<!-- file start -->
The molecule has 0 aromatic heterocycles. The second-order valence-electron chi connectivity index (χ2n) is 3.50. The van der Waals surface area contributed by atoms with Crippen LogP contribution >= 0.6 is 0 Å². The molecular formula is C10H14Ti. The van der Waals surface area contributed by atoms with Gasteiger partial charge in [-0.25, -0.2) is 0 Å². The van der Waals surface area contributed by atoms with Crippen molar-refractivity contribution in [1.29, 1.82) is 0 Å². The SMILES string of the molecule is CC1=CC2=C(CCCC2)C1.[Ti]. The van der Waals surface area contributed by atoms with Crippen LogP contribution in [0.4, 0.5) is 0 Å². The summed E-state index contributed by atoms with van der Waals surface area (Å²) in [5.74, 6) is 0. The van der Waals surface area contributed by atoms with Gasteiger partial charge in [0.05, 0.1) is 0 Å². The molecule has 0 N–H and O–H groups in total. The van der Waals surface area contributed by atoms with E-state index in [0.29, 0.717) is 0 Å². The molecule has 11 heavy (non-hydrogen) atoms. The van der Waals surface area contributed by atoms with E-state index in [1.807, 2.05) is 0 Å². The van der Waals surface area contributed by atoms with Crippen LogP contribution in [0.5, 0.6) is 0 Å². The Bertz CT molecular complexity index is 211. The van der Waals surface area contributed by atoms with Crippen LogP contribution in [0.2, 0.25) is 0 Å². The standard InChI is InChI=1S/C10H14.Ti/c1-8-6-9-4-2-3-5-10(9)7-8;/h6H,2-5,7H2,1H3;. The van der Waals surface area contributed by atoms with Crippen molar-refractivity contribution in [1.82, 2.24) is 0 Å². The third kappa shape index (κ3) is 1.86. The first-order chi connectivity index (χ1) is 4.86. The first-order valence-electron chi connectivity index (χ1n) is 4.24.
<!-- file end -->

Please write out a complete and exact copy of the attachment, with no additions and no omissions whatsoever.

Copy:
The molecule has 0 aromatic heterocycles. The second-order valence-electron chi connectivity index (χ2n) is 3.50. The van der Waals surface area contributed by atoms with Crippen LogP contribution >= 0.6 is 0 Å². The molecular formula is C10H14Ti. The van der Waals surface area contributed by atoms with Gasteiger partial charge in [-0.25, -0.2) is 0 Å². The van der Waals surface area contributed by atoms with Crippen molar-refractivity contribution in [1.29, 1.82) is 0 Å². The SMILES string of the molecule is CC1=CC2=C(CCCC2)C1.[Ti]. The van der Waals surface area contributed by atoms with Crippen LogP contribution in [0.4, 0.5) is 0 Å². The summed E-state index contributed by atoms with van der Waals surface area (Å²) in [5.74, 6) is 0. The van der Waals surface area contributed by atoms with Gasteiger partial charge in [0.05, 0.1) is 0 Å². The molecule has 0 N–H and O–H groups in total. The van der Waals surface area contributed by atoms with E-state index in [0.29, 0.717) is 0 Å². The molecule has 11 heavy (non-hydrogen) atoms. The van der Waals surface area contributed by atoms with E-state index in [1.807, 2.05) is 0 Å². The van der Waals surface area contributed by atoms with Crippen LogP contribution in [0.5, 0.6) is 0 Å². The Bertz CT molecular complexity index is 211. The van der Waals surface area contributed by atoms with Crippen LogP contribution in [0.2, 0.25) is 0 Å². The standard InChI is InChI=1S/C10H14.Ti/c1-8-6-9-4-2-3-5-10(9)7-8;/h6H,2-5,7H2,1H3;. The van der Waals surface area contributed by atoms with Crippen molar-refractivity contribution in [1.82, 2.24) is 0 Å². The third kappa shape index (κ3) is 1.86. The first-order chi connectivity index (χ1) is 4.86. The first-order valence-electron chi connectivity index (χ1n) is 4.24.